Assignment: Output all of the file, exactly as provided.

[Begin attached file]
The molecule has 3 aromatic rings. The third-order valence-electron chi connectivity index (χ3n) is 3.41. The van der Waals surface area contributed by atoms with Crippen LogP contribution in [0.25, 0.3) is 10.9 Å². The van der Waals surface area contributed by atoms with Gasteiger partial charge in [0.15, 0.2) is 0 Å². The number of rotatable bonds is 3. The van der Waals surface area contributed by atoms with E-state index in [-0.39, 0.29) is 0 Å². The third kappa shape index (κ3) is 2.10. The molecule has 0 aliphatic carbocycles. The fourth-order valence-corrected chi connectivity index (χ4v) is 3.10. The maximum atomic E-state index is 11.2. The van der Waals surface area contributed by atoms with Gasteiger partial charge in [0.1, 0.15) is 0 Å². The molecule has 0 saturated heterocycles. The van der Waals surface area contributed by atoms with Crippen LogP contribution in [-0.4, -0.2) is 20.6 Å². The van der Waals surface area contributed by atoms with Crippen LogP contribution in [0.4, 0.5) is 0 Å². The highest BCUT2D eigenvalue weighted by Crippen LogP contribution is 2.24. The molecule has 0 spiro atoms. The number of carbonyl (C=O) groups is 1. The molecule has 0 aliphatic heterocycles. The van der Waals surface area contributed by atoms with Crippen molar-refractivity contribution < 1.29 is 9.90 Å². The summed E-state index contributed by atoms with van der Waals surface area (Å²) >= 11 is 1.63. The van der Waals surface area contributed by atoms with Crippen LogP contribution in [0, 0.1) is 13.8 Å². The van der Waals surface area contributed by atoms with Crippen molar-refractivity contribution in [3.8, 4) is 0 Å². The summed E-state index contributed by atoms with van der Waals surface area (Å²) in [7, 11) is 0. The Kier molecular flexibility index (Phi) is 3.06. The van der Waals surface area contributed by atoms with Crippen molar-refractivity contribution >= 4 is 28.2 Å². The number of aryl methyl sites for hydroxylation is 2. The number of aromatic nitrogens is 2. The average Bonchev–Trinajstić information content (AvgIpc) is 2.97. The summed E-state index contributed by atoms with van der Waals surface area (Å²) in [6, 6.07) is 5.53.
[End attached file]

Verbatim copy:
The molecule has 3 aromatic rings. The third-order valence-electron chi connectivity index (χ3n) is 3.41. The van der Waals surface area contributed by atoms with Crippen LogP contribution in [0.25, 0.3) is 10.9 Å². The van der Waals surface area contributed by atoms with Gasteiger partial charge in [0.15, 0.2) is 0 Å². The number of rotatable bonds is 3. The van der Waals surface area contributed by atoms with E-state index in [-0.39, 0.29) is 0 Å². The third kappa shape index (κ3) is 2.10. The molecule has 0 aliphatic carbocycles. The fourth-order valence-corrected chi connectivity index (χ4v) is 3.10. The maximum atomic E-state index is 11.2. The van der Waals surface area contributed by atoms with Gasteiger partial charge in [0.1, 0.15) is 0 Å². The molecule has 0 saturated heterocycles. The van der Waals surface area contributed by atoms with Crippen LogP contribution in [-0.4, -0.2) is 20.6 Å². The van der Waals surface area contributed by atoms with Crippen LogP contribution in [0.4, 0.5) is 0 Å². The highest BCUT2D eigenvalue weighted by Crippen LogP contribution is 2.24. The molecule has 0 spiro atoms. The number of carbonyl (C=O) groups is 1. The molecule has 0 aliphatic heterocycles. The van der Waals surface area contributed by atoms with Crippen molar-refractivity contribution < 1.29 is 9.90 Å². The summed E-state index contributed by atoms with van der Waals surface area (Å²) >= 11 is 1.63. The van der Waals surface area contributed by atoms with Crippen LogP contribution in [0, 0.1) is 13.8 Å². The van der Waals surface area contributed by atoms with Crippen molar-refractivity contribution in [3.8, 4) is 0 Å². The summed E-state index contributed by atoms with van der Waals surface area (Å²) in [7, 11) is 0. The Kier molecular flexibility index (Phi) is 3.06. The van der Waals surface area contributed by atoms with Crippen molar-refractivity contribution >= 4 is 28.2 Å². The number of aryl methyl sites for hydroxylation is 2. The number of aromatic nitrogens is 2. The average Bonchev–Trinajstić information content (AvgIpc) is 2.97. The summed E-state index contributed by atoms with van der Waals surface area (Å²) in [6, 6.07) is 5.53.